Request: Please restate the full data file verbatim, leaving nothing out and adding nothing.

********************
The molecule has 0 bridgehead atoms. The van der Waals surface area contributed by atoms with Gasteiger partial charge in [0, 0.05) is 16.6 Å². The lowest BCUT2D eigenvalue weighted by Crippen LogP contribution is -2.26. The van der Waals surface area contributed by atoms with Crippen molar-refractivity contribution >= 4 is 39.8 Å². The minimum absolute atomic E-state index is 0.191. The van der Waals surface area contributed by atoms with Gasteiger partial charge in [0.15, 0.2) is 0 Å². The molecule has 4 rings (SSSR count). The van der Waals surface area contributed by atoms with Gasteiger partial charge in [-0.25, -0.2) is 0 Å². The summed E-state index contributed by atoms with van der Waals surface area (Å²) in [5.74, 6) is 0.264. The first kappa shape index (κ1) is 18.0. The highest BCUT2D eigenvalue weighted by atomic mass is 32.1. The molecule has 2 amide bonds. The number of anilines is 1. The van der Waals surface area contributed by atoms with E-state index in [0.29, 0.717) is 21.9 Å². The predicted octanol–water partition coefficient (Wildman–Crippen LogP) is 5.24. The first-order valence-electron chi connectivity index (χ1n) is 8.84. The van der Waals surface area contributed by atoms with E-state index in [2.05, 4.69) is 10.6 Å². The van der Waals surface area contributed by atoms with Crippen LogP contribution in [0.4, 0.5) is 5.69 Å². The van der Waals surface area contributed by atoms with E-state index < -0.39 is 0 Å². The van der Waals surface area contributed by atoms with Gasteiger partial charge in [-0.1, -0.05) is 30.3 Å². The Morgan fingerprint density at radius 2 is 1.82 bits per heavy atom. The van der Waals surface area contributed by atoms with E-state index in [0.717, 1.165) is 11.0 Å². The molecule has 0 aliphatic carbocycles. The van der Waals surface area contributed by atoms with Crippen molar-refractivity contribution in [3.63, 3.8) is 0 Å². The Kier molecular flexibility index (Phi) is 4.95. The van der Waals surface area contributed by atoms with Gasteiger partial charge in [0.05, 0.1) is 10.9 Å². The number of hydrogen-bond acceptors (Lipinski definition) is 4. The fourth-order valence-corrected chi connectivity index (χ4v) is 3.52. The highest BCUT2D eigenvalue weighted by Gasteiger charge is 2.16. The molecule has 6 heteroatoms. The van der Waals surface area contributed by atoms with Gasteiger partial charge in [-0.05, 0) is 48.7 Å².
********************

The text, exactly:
The molecule has 0 bridgehead atoms. The van der Waals surface area contributed by atoms with Gasteiger partial charge in [0, 0.05) is 16.6 Å². The lowest BCUT2D eigenvalue weighted by Crippen LogP contribution is -2.26. The van der Waals surface area contributed by atoms with Crippen molar-refractivity contribution >= 4 is 39.8 Å². The minimum absolute atomic E-state index is 0.191. The van der Waals surface area contributed by atoms with Gasteiger partial charge in [0.15, 0.2) is 0 Å². The molecule has 4 rings (SSSR count). The van der Waals surface area contributed by atoms with Gasteiger partial charge in [-0.25, -0.2) is 0 Å². The summed E-state index contributed by atoms with van der Waals surface area (Å²) in [5.74, 6) is 0.264. The first kappa shape index (κ1) is 18.0. The highest BCUT2D eigenvalue weighted by atomic mass is 32.1. The molecule has 2 amide bonds. The number of anilines is 1. The van der Waals surface area contributed by atoms with E-state index in [0.29, 0.717) is 21.9 Å². The predicted octanol–water partition coefficient (Wildman–Crippen LogP) is 5.24. The first-order valence-electron chi connectivity index (χ1n) is 8.84. The van der Waals surface area contributed by atoms with E-state index in [2.05, 4.69) is 10.6 Å². The van der Waals surface area contributed by atoms with Crippen LogP contribution in [0.4, 0.5) is 5.69 Å². The van der Waals surface area contributed by atoms with E-state index < -0.39 is 0 Å². The van der Waals surface area contributed by atoms with Gasteiger partial charge in [-0.1, -0.05) is 30.3 Å². The Morgan fingerprint density at radius 2 is 1.82 bits per heavy atom. The van der Waals surface area contributed by atoms with E-state index in [0.717, 1.165) is 11.0 Å². The molecule has 0 aliphatic carbocycles. The van der Waals surface area contributed by atoms with Crippen molar-refractivity contribution in [3.63, 3.8) is 0 Å². The Kier molecular flexibility index (Phi) is 4.95. The van der Waals surface area contributed by atoms with Gasteiger partial charge in [0.05, 0.1) is 10.9 Å². The number of hydrogen-bond acceptors (Lipinski definition) is 4. The fourth-order valence-corrected chi connectivity index (χ4v) is 3.52. The highest BCUT2D eigenvalue weighted by Gasteiger charge is 2.16. The molecule has 6 heteroatoms. The van der Waals surface area contributed by atoms with Gasteiger partial charge in [-0.05, 0) is 48.7 Å².